Presentation is loading. Please wait.

Presentation is loading. Please wait.

Significance of the Oceans

Similar presentations

Presentation on theme: "Significance of the Oceans"— Presentation transcript:

1 Significance of the Oceans

2 The Ocean Ecosystem 1. Source of moisture 2. Source of oxygen
3. Source of protein supply 4. Source of energy

3 Source of Moisture

4 South Africa Uplift over the Drakensberg Durban 1008mm
Port Nolloth 150mm Less evaporation and little uplift, parrallel winds Warm Mozambique current More evaporation Onshore airflow Cold Benguela current Warm Agulhas

5 Activity On the sheet provided fill in the missing currents
Indicate if they are warm or cold currents Highlight areas where warm and cold currents meet

6 Ocean Currents

7 Causes of currents Prevailing wind e.g. the West wind drift current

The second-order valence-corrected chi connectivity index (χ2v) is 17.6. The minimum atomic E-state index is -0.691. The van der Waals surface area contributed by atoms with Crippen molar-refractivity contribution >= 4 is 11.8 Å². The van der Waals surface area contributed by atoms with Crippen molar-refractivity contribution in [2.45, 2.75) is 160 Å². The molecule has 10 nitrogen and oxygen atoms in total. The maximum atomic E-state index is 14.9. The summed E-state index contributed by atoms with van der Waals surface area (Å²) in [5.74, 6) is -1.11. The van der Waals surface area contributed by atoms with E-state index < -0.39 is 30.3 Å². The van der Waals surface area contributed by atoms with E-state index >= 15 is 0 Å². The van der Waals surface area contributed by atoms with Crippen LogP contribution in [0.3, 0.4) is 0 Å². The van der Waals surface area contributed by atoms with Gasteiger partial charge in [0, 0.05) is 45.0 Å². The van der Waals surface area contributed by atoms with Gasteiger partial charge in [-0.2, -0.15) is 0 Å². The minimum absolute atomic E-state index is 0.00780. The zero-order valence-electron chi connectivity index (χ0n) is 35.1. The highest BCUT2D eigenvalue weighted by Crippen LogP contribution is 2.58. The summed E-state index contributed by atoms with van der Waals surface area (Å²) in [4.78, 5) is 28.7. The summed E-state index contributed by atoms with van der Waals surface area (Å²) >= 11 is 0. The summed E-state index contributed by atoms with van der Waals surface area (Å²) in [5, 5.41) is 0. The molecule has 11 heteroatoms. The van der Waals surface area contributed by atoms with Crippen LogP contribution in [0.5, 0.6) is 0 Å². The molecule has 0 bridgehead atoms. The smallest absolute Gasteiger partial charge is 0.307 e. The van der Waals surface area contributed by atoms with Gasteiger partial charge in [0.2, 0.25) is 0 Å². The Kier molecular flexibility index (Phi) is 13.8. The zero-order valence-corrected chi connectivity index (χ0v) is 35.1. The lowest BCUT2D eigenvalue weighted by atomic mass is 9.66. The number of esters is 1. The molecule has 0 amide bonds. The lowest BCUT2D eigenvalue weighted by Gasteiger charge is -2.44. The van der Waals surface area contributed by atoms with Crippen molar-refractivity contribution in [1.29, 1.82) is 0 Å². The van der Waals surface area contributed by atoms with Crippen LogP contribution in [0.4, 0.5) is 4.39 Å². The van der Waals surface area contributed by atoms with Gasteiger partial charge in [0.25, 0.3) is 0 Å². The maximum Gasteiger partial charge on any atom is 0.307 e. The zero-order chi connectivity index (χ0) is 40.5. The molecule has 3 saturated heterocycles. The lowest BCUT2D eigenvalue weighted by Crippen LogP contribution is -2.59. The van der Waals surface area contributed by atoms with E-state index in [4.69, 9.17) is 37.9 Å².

Earths rotation e.g. Southern hemispheric anticlockwise currents Salinity – more saline the water, the heavier the water Temperature – the colder the water, the heavier it is

8 Oceanic circulation: Currents
Cyclones / Gyres

9 Source of oxygen Phytoplankton


11 Photolysis …. The part of photosynthesis that occurs
in the granum of a chloroplast where light is absorbed by chlorophyll, turned into chemical energy, and used to split apart the oxygen and hydrogen in water, releasing oxygen. (

12 Protein Source

13 Zooplankton

14 Where are all the fish found?
On the continental shelf where there is sunlight and therefore photosynthesis can occur. This means that there is much phytoplankton in the area i.e. food for zooplankton and fish Where warm currents carrying oxygenated water and cold currents bearing nutrients released by cold water washing across the ocean floor, meet

15 Two Levels of Fishing

16 Subsistence fishing

17 Commercial fishing

18 Sources of Energy Tidal Wave Oil and gas

19 Tidal Energy

20 Tidal Power

21 Wave Energy

22 Wave Power


24 Wave Power